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The City of Montreal has announced it plans to transform an abandoned park into an organic farm as part of a collaboration to feed the poor. By 2019, organizers are hoping to transform up to 24 hectares, to produce 250,000 bags of vegetables. Half of the harvest will be sent to food banks, and the other half will be sold through wholesalers to fund the project.

Monday, 11 May 2015 09:23

Moisture Update

From the April 27, 2015 issue of Agri News

Warmer weather has seen an early start to spring this year, with winter snows retreating from most of the agricultural areas of the province. Over the past 30 days, precipitation accumulations have been highly variable, ranging from less than 5 mm throughout much of central Alberta to well over 50 mm across parts of the southern Peace Region.

Friday, 08 May 2015 13:56

Be An Open Farm Days Host!

Are you a producer with a great Alberta Agricultural story to share? Do you know an Alberta farm or agri-business that needs a showcase? Look no further – Alberta Open Farm Days is for you!

Last year, Open Farm Days had more than 60 participating host farms and ranches open their gates to their neighbours to help tell Alberta’s agricultural story. If you’re wavering on whether or not to be a host in 2015, here are five reasons why you should, according to past participating hosts and visitors.

Sales of organic food are exploding. In 2013, Americans spent $35 billion on organic foods, a 12% increase over 2012. Organic food sales in 2014, which haven’t been compiled yet, will likely top that number.

Major retail chains such as Kroger, Target, and Wal-Mart are making major commitments to sell more organic food. General Mills plans to double their organic product sales in the next five years. Even McDonald’s plans to serve organic items in its restaurants. 

While consumer demand for organic is booming, the supply of organic ingredients and agricultural products, particularly grains and animal feed lags far behind.

“The demand for organic has skyrocketed, but with a three-year transition (to organic production), the supply hasn’t caught up,” says Errol Schweizer, executive global grocery coordinator at Whole Foods Market. “There has been a mass awakening among consumers for organic but not a mass awakening in the farming community.”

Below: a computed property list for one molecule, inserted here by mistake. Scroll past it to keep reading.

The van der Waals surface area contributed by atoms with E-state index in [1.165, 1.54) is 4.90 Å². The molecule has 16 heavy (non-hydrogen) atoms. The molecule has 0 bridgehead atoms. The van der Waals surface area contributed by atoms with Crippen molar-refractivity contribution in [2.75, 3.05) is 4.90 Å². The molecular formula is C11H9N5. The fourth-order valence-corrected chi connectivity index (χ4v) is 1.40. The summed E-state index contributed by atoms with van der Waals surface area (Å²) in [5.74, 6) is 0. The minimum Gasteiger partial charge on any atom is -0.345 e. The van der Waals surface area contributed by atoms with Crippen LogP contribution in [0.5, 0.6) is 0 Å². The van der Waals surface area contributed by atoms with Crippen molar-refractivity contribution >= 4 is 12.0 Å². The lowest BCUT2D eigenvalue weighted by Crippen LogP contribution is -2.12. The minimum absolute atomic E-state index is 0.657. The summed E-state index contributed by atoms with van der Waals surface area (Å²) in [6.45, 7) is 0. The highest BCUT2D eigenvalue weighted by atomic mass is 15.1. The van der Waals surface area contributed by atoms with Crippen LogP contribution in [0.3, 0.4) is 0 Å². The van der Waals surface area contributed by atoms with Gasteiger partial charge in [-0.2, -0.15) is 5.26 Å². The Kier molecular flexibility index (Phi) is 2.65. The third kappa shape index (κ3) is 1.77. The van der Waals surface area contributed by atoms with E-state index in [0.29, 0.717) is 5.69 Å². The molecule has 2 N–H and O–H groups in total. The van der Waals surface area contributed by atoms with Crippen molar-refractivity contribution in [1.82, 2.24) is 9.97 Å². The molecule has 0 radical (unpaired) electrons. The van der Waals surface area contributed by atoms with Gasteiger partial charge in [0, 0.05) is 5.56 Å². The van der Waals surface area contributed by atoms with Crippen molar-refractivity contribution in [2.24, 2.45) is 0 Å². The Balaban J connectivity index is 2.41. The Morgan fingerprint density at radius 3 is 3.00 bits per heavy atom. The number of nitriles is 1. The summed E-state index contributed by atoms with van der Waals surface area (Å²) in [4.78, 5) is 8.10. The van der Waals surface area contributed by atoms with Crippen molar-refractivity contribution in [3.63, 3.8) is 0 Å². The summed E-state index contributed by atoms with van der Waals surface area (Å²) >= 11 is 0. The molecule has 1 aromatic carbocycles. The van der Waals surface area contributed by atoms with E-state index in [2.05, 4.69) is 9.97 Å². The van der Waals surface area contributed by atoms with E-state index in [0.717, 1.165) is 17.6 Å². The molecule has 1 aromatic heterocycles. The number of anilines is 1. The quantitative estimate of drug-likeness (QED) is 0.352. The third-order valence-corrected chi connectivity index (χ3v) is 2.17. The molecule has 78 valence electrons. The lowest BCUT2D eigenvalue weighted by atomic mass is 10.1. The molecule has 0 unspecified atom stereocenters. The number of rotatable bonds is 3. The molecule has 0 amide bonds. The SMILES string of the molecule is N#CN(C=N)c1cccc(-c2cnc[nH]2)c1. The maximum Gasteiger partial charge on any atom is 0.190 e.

- See more at: http://www.non-gmoreport.com/articles/april-2015/organic-food-companies-collaborating-to-increase-organic-grain-supply.php#sthash.cOKweda3.25RtsVW4.dpuf

A new study in mBio, a peer-reviewed journal published by the American Society for Microbiology, suggests that the herbicides glyphosate (Roundup), dicamba (Kamba), and 2,4-dichlorophenoxyacetic acid (2,4-D) induce antibiotic resistance in E. coli and Salmonella bacteria. Researchers subjected bacteria to combinations of different herbicides and antibiotics, including antibiotics commonly used to treat bacterial infections in humans such as ampicillin, ciprofloxacin, and tetracycline. The results demonstrated that E. coli and Salmonella exposed to low levels of Kamba, 2,4-D and glyphosate were more resistant to antibiotics than bacteria only exposed to antibiotics. The authors conclude that the common use of chemicals in agriculture, gardens, and public spaces can induce resistance to multiple antibiotics in bacteria that are harmful to humans. Read more on The Organic Center’s website.

Today, in a consumer culture that’s hyperaware of GMOs, hard-to-pronounce chemical additives, and harmful contaminants, organic food is big business. But is it really any better for you and the Earth, or is it all just a crafty marketing ploy? In a 30 year study Rodale Groups dug in and peeled back the USDA-certified labels to find out what exactly organic is and what it’s not. Here’s what they found .... 

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